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October 3, 2017
Perhaps one of the biggest threats to medical practices, hospitals, and health systems these days has been the flurry of cyber attacks that use ransomware as the vehicle for a hacker take over. Earlier this year, 48 U.K. hospitals and affiliated facilities were shut down due to a ransomware attack. The incidents of U.S. hospitals experiencing cyber breach from ransomware and other malware attacks are increasing.
In the case of ransomware, there is one key procedure that can help protect patient data and vulnerable equipment from a breach. We’re talking about the necessary practice of backup and recovery services. This article looks more closely at the phenomenon of ransomware and how backup and recovery service can help your organization recover quickly and fully from this intrusion.
The Rise and Spread of Ransomware
As recently as June 2017, a U.S. health system was reportedly hit by ransomware. Heritage Valley Health System reported problems at two of its hospitals as a computer virus caused system outages and patient disruption.
Ransomware or other malware can affect critical infrastructures at hospitals, from patient records to ventilators and MRIs. When legacy computer operating systems are not kept up-to-date, they become vulnerable to a cyber attack.
But what is ransomware and how does it work?
Ransomware has been around for years but made the news most recently in 2017 due to the sheer massive scale of a virus called WannaCry, which hit computers in 150 countries. But this FBI bulletin from 2015 shows these cyber terrorist techniques are nothing new; there were nearly 1,000 ransomware complaints to the agency between 2014 and 2015.
Ransomware is a type of computer malware or malicious virus, that is typically transmitted through a file attached to a simple email message. When an employee working in a hospital IT network inadvertently opens the link or file attachment, a virus is unleashed that travels through the system architecture. Ransomware works by encrypting files so that users cannot open them. A message is displayed on screens stating the files cannot be opened until a ransom is paid. The ransom is typically paid in bitcoin, which is a kind of electronic currency. Typically the fine ranges from $300 to $600.
Ransomware viruses come with slight variants that have names like Cryptolocker, Locky, Cryptolocker, and WannaCry, but they all do the same thing.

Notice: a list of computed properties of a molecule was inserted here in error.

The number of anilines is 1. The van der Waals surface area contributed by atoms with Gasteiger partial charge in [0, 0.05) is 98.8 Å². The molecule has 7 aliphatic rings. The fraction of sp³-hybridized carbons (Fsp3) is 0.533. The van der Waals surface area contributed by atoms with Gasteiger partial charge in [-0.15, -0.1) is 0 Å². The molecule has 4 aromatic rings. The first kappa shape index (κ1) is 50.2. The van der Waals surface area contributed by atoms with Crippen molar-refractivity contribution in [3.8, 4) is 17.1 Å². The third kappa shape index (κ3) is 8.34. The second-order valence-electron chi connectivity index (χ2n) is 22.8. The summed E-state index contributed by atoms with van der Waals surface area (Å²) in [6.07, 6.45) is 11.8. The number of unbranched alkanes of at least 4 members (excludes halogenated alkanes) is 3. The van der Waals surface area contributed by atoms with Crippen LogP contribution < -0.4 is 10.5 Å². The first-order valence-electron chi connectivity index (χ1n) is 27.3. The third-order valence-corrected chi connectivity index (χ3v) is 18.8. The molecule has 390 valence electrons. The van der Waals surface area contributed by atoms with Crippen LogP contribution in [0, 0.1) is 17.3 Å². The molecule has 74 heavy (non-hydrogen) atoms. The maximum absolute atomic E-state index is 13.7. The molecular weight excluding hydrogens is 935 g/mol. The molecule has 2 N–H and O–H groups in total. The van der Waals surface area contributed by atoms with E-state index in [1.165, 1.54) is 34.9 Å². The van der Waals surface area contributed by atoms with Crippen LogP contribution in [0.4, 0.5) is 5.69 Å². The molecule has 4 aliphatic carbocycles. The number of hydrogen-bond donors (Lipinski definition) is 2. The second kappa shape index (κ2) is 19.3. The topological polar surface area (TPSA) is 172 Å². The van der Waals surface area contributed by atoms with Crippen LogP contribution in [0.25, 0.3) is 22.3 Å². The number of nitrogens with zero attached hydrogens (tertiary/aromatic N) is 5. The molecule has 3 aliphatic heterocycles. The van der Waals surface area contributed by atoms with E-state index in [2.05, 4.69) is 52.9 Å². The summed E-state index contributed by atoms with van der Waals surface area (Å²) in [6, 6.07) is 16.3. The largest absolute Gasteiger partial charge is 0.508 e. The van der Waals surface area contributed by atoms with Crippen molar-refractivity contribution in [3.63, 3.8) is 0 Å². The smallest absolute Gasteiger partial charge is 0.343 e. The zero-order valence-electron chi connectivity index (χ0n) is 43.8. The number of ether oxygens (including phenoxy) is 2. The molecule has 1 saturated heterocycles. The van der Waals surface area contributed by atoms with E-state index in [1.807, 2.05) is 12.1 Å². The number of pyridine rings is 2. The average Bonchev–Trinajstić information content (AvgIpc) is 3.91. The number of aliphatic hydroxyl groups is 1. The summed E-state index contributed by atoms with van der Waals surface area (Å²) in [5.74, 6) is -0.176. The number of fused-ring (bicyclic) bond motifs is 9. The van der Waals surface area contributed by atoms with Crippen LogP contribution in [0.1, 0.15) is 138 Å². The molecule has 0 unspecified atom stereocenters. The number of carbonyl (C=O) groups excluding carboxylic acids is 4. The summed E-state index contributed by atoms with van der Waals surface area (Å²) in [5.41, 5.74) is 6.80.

This can happen to any business or any individual and the lock down can affect any electronic device from your cell phone to a hospital’s EMR. Interestingly, Security Ledger reports some FBI officials suggest just paying the fine.
It’s important to note that paying the fine doesn’t always unlock your computer. However, IBM Security did a study that says nearly 70% of all ransomware victims paid the fine, with 50% of those polled paying more than $10,000, and 20% paying more than $40,000.
Beyond teaching your employees safe email practices and improving your anti-virus software, the most important step you can take to protect your organization from the risk of ransomware threats is to develop backup and recovery services.
Get a free assessment of your hospital’s ability to recover from a ransomware attack.
Backup and Recovery Services for Healthcare Facilities
Backup and recovery services are a critical component of any hospital or health system technology strategy. Yet it appears that medical facilities have been slow to develop these services; Becker’s Health IT & CIO Review says 55% of healthcare technologists express low confidence in their ability to recover all healthcare data in the event of a crisis.
That’s probably because hospital systems are disparate and characterized by pieced-together interoperability. While HIPAA requires that EMRs receive daily backups, the patchwork quilt of digital systems in a hospital setting is vast, so the likelihood of a misstep is fairly high.
Yet Tech Target reports that backups remain the most effective way to recover locked data during a ransomware threat. Capturing all the data regularly via backups can be challenging. Becker’s suggests that any recovery service includes wide scale adoption by all members of the facility, along with periodic testing to improve the response.
Backup and recovery is truly the only way your organization can avoid the disruption of a malware attack. Managed service providers that specialize in backup and recovery can help health systems and hospitals effectively supplement their existing IT teams to ensure data security. Contact TOSS C3 to find out more.
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